Donald Trump met with the new Russian ambassador to the United States, Anatoly Antonov, on Friday, a meeting that under normal circumstances would be a routine matter, except that in this case, the meeting between Trump and the Russian envoy was kept secret from the American media. The only reason that the meeting became public was that Russian news agencies reported its occurrence, quoting Anotov praising Trump for his personal warmth, according to a Reuters report that relied on the Russian media outlets.
The strange secrecy surrounding Trump's meeting with the new Russian ambassador was reminiscent of the meeting Trump held on May 10 with Russian Foreign Minister Sergei Lavrov and then-Ambassador Sergey Kislyak, when the White House also banned U.S. media for the meeting — but allowed a photographer from the Russian state-run news agency TASS into the Oval Office.
"President Trump received me in a warm and friendly way," Antonov said on Friday, quoted by the Russian news sources cited by Reuters. "The atmosphere was very genial, constructive and welcoming. At least, that was my personal feeling,"
The 62-year-old Antonov took over as Russia's ambassador in August, replacing Kislyak, who is a central figure in the Trump-Russia collusion investigation. Kislyak held numerous meetings and phone calls with Trump associates and campaign officials during last year's presidential campaign.
The Russian government's English-language propaganda outlet RT was one of the few media organizations that reported the Trump-Antonov meeting in advance.
Antonov is a former deputy foreign minister and deputy defense minister in the Russian government run by President Vladimir Putin. He is considered a "hardliner" when it comes to U.S.-Russia relations, as opposed to the easygoing Kislyak.
On the same day that Trump held his closed-door meeting with Antonov, the U.S.-led military coalition battling the terrorist group ISIS in Syria announced that it would stop aerial surveillance of an ISIS convoy of 17 buses in eastern Syria, because Russia asked for the surveillance to be pulled back.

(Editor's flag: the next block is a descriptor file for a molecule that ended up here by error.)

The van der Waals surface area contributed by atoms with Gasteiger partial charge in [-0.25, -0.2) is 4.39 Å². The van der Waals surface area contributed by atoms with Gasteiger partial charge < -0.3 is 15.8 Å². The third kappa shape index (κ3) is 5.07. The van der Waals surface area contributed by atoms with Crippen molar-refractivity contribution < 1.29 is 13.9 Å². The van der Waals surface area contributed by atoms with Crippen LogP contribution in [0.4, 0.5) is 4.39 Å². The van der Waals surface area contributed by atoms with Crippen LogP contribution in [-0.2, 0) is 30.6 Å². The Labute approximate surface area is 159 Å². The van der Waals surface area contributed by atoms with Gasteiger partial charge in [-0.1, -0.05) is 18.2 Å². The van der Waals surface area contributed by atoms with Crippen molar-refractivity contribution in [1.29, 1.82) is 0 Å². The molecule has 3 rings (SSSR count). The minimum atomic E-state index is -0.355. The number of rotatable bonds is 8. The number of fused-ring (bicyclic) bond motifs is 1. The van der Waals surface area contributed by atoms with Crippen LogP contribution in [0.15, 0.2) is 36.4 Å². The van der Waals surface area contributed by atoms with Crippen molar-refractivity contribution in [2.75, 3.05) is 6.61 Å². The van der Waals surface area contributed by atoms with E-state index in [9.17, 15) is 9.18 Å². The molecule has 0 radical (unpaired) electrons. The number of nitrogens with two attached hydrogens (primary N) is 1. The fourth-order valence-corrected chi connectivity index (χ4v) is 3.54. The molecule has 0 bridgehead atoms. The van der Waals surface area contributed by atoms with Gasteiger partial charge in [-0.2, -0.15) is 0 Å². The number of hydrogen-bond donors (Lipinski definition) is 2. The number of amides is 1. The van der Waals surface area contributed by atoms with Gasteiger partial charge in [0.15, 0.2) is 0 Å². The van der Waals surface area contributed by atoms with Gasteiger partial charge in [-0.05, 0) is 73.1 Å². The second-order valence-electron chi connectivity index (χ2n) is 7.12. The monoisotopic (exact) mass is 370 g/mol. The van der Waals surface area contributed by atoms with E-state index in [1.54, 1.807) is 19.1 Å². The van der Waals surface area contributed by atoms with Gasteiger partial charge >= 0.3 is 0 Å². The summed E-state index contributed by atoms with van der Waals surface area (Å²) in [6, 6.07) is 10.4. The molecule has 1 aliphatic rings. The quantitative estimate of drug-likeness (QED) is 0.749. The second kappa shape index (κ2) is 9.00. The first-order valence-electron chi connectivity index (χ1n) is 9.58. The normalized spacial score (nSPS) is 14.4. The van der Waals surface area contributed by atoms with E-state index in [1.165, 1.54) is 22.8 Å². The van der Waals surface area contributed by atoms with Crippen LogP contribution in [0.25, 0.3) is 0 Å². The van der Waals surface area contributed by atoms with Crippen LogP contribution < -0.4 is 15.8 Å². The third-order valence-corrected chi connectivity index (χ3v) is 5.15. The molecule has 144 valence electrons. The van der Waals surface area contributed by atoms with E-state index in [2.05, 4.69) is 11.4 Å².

The U.S. had been determined to stop the convoy from reaching Iraq, where the buses full of ISIS fighters could reinforce their embattled terrorist comrades in that country. But that effort will now cease at Russia's request.
"To ensure safe de-confliction of efforts to defeat ISIS, coalition surveillance aircraft departed the adjacent airspace at the request of Russian officials during their assault on Dawyr Az Zawyr," coalition officials said in a prepared statement.
The FBI has been investigating possible collusion between Trump associates and the Russian government for more than a year, and Special Counsel Robert Mueller, a former FBI director, is reported to be investigating Trump himself in connection with the collusion scandal.
But why would Trump collude with the Russians? And what accounts for his friendliness with Russia, as opposed to the often belligerent attitude he has taken toward many other countries including U.S. allies? Some experts speculate that Trump's business ties to Russia have created the cozy relationship.
Why does Russia want surveillance of ISIS stopped and why would @realDonaldTrump oblige? There must be an answer, I have no idea what it is. https://t.co/Xr2BbTgqMhOn Thursday, CNN obtained an internal document from inside the Trump organization, Trump's private business, showing that even during last year's presidential campaign, when Trump was flatly denying any business relationship with Russia, he was actively negotiating a sweetheart deal to build a "Trump Tower Moscow" in Russia's capital city.
— Col. Morris Davis (@ColMorrisDavis) September 8, 2017
The deal "would have given (Trump's) company a $4 million upfront fee, no upfront costs, a percentage of the sales, and control over marketing and design. And that's not all: the deal included the opportunity to name the hotel spa after his daughter Ivanka," CNN reported.
Another possibility is that Russia holds blackmail material that Trump fears could be exposed if he were to anger the Russians. The infamous, though as yet unverified "pee tape," in which Russian spies allegedly recorded Trump in a "golden shower" show with two Russia prostitutes in a Moscow hotel suite is believed to be one such possible item that could be used to blackmail Trump.
[Featured Image By Evan Vucci/AP Images]